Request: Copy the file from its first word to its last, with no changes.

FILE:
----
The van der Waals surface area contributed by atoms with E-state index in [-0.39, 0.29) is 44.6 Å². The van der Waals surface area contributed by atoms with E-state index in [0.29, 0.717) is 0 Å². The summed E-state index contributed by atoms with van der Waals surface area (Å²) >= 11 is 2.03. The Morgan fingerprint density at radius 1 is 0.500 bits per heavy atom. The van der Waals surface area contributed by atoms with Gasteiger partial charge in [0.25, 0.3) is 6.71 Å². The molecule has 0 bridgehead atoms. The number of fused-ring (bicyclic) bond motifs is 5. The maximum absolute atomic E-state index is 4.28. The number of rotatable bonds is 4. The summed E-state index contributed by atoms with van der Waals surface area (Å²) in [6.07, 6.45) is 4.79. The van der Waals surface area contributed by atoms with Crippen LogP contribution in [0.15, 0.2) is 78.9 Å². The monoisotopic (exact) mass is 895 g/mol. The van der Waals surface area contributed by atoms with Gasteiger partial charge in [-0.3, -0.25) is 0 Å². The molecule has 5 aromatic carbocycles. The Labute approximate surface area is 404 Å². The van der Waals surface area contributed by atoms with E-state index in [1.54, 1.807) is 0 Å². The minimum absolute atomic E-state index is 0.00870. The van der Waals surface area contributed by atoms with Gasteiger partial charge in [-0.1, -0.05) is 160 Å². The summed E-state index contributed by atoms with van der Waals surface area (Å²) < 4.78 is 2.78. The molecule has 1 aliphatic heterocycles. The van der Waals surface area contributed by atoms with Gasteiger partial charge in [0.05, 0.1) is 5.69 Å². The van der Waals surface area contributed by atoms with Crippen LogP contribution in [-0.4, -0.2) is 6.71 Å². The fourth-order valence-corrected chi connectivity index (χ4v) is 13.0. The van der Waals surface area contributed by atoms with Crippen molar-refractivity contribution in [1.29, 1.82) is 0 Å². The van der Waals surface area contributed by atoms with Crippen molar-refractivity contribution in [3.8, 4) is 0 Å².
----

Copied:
The van der Waals surface area contributed by atoms with E-state index in [-0.39, 0.29) is 44.6 Å². The van der Waals surface area contributed by atoms with E-state index in [0.29, 0.717) is 0 Å². The summed E-state index contributed by atoms with van der Waals surface area (Å²) >= 11 is 2.03. The Morgan fingerprint density at radius 1 is 0.500 bits per heavy atom. The van der Waals surface area contributed by atoms with Gasteiger partial charge in [0.25, 0.3) is 6.71 Å². The molecule has 0 bridgehead atoms. The number of fused-ring (bicyclic) bond motifs is 5. The maximum absolute atomic E-state index is 4.28. The number of rotatable bonds is 4. The summed E-state index contributed by atoms with van der Waals surface area (Å²) in [6.07, 6.45) is 4.79. The van der Waals surface area contributed by atoms with Crippen LogP contribution in [0.15, 0.2) is 78.9 Å². The monoisotopic (exact) mass is 895 g/mol. The van der Waals surface area contributed by atoms with Gasteiger partial charge in [-0.3, -0.25) is 0 Å². The molecule has 5 aromatic carbocycles. The Labute approximate surface area is 404 Å². The van der Waals surface area contributed by atoms with E-state index in [1.54, 1.807) is 0 Å². The minimum absolute atomic E-state index is 0.00870. The van der Waals surface area contributed by atoms with Gasteiger partial charge in [-0.1, -0.05) is 160 Å². The summed E-state index contributed by atoms with van der Waals surface area (Å²) < 4.78 is 2.78. The molecule has 1 aliphatic heterocycles. The van der Waals surface area contributed by atoms with Gasteiger partial charge in [0.05, 0.1) is 5.69 Å². The van der Waals surface area contributed by atoms with Crippen LogP contribution in [-0.4, -0.2) is 6.71 Å². The fourth-order valence-corrected chi connectivity index (χ4v) is 13.0. The van der Waals surface area contributed by atoms with Crippen molar-refractivity contribution in [1.29, 1.82) is 0 Å². The van der Waals surface area contributed by atoms with Crippen molar-refractivity contribution in [3.8, 4) is 0 Å².